The Friday before Easter Sunday is called Good Friday. It is the day that calls for reflection and commemoration of Jesus’ willing sacrifice and obscene suffering on the cross to bear the fury of God’s wrath and remove the guilt of our sins from us (2 Corinthians 5:21).
Day of Remembrance
On Good Friday we remember the day Jesus willingly suffered, was crucified on a Roman cross and died as the ultimate sacrifice for our sins (1 John 1:10). Easter Sunday, immediately following, is the celebration of the day Jesus was raised from the dead. This validated Jesus’ victory – His power over sin and death. It also pointed ahead to a future resurrection for all who are united to Him by faith (Romans 6:5).
Good News | Bad News
Though the Friday of Jesus’ death was a dark and terrible day, we refer to it as Good Friday, because His death on that day paid our debt in full and allows us to enjoy freedom, forgiveness and peace with God. Jesus’ crucifixion allowed God to be just in dealing with the penalty of our sins and, by His grace, providing pardon for our salvation (Romans 3:21-26). As Justin Holcomb explains, “Good Friday is good because as terrible as that day was, it had to happen for us to receive the joy of Easter. The goodness of Good Friday has meaning for us, if we first recognize the bad news of our own sinfulness and condemnation. Jesus died in our place for the penalty of our sin, so that we might enjoy an eternal relationship with Him that is real and personal. Suddenly, that makes the Friday Jesus was crucified, a good one.”
Power of Paradox
Without that awful day of suffering, sorrow, and shed blood at the cross, God could not be both “just and the justifier” of those who trust in Jesus (Romans 3:26). Amazingly, the day that seemed to be the greatest triumph of evil was actually the deathblow in God’s good and loving plan to redeem the world from bondage.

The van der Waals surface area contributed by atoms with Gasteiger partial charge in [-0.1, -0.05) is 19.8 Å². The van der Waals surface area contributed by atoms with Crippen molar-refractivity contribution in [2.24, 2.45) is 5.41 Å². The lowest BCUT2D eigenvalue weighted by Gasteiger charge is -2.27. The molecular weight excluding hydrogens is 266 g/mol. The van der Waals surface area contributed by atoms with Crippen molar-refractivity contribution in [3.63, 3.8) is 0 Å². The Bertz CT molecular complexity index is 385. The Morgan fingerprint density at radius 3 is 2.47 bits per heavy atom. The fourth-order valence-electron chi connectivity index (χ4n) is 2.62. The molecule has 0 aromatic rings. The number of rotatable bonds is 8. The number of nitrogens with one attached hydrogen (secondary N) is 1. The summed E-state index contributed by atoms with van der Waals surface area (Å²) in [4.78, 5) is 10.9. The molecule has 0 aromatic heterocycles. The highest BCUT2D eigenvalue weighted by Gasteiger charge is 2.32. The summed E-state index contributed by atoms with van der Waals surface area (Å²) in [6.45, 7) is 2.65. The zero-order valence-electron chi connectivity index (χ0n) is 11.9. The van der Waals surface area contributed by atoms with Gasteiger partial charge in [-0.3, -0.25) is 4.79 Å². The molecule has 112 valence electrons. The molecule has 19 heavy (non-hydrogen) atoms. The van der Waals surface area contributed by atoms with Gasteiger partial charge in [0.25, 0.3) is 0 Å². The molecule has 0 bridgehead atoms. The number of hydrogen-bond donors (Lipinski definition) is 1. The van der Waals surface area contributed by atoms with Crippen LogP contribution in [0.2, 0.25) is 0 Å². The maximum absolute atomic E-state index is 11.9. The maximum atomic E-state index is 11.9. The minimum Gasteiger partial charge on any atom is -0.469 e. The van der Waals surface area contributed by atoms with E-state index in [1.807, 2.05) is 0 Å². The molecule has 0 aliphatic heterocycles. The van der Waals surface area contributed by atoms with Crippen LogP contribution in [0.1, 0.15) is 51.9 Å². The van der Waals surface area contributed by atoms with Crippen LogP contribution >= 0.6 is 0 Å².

From This Day Forward
So, ever since Jesus died and was raised, Christians have proclaimed the cross and resurrection of Jesus like a combined episode – the decisive turning point for all creation. The Apostle Paul considered it to be “of first importance” that Jesus died for our sins, was buried, and was raised to life on the third day, all in accordance with what God had promised all along in the Scriptures (1 Corinthians 15:3).
“For the joy set before him” Jesus endured the cross on Good Friday, knowing it led to his resurrection, our salvation and hope for the future. (Hebrews 12:1-2)
Good Friday is followed by Resurrection Sunday and is the triumphant announcement of Christ’s conquest over sin’s consequence—death—and the testimony of the gospel that gives life to all who believe on His name (Romans 10:9-10).
Good Friday was good. But Good Friday becomes better when weighed personally. If you’d like to know the pardon, peace and purpose paid for on Good Friday, please let us know! email@example.com
Celebrate Easter with Us! Info: warrenbaptist.org/easter
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©2017 Warren Baptist Church. This post was contributed by Sean Allen, Connections & Singles Pastor at Warren.